In September 2019, the National Cybersecurity Center of Excellence (NCCoE) at the National Institute of Standards and Technology (NIST) announced the release of a draft practice guide entitled, “NIST Special Publication (SP) 1800-23: Energy Sector Asset Management.” The NCCoE spent the next two months collecting comments from the public to improve their guide. They then used this feedback to improve upon their initial draft.
But the wait is finally over. On May 20, the NCCoE released the final version of NIST SP 1800-23.
NIST SP 1800-23 is a response to the growing digital security challenges confronting organizations with operational technology (OT) assets. The issue for those types of entities is that many of their industrial control systems (ICS) are becoming increasingly interconnected. This development presents an opportunity for attackers insofar as they can abuse those connections to attack an ICS. Depending on the nature of the attack, malicious actors could undermine the functionality of an organization’s assets, systems and networks. Such damages could subsequently produce broader negative effects for society, especially if that organization plays a part in managing their respective host country’s critical energy infrastructure.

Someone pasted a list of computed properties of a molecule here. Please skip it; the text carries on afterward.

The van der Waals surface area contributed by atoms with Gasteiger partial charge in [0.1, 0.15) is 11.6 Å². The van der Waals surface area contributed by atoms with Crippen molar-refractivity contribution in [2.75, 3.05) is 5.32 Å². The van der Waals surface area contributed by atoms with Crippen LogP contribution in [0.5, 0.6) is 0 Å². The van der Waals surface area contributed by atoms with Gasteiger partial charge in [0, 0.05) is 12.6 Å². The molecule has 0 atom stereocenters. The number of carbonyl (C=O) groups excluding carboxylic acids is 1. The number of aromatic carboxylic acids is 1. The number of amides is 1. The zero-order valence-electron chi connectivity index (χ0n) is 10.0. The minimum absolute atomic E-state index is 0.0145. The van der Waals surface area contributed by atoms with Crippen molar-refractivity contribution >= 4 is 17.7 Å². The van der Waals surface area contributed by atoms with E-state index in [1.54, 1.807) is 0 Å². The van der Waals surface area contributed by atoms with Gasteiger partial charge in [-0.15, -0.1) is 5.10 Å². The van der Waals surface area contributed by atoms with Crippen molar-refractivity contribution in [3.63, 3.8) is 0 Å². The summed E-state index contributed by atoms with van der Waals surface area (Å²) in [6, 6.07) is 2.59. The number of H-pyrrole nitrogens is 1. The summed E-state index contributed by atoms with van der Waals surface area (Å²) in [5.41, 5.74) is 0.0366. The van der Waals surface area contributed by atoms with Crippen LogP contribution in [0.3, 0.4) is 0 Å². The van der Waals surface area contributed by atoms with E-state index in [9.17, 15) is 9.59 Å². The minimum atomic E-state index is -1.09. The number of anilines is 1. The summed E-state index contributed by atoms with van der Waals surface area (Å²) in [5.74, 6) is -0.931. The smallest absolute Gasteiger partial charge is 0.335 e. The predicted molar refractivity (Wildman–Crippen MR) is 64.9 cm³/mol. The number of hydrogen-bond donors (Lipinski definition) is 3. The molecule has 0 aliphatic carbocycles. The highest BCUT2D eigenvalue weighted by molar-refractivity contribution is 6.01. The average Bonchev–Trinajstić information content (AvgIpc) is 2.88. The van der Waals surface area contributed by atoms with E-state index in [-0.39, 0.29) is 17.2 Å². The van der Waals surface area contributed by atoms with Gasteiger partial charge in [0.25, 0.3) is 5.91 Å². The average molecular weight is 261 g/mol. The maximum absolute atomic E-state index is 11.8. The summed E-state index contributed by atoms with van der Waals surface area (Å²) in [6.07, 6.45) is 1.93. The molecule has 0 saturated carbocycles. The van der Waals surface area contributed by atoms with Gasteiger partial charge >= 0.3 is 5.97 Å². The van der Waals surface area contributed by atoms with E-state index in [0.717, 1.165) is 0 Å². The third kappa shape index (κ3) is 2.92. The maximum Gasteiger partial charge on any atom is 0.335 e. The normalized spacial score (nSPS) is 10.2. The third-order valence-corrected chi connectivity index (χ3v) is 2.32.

The NCCoE asserts that organizations can minimize the risks discussed above by maintaining an updated OT asset inventory. But that’s a challenge in itself. Energy organizations might not be able to discover all their assets using manual discovery alone, which could leave them exposed to digital security risks. These entities therefore need a better way of discovering and managing their OT assets.
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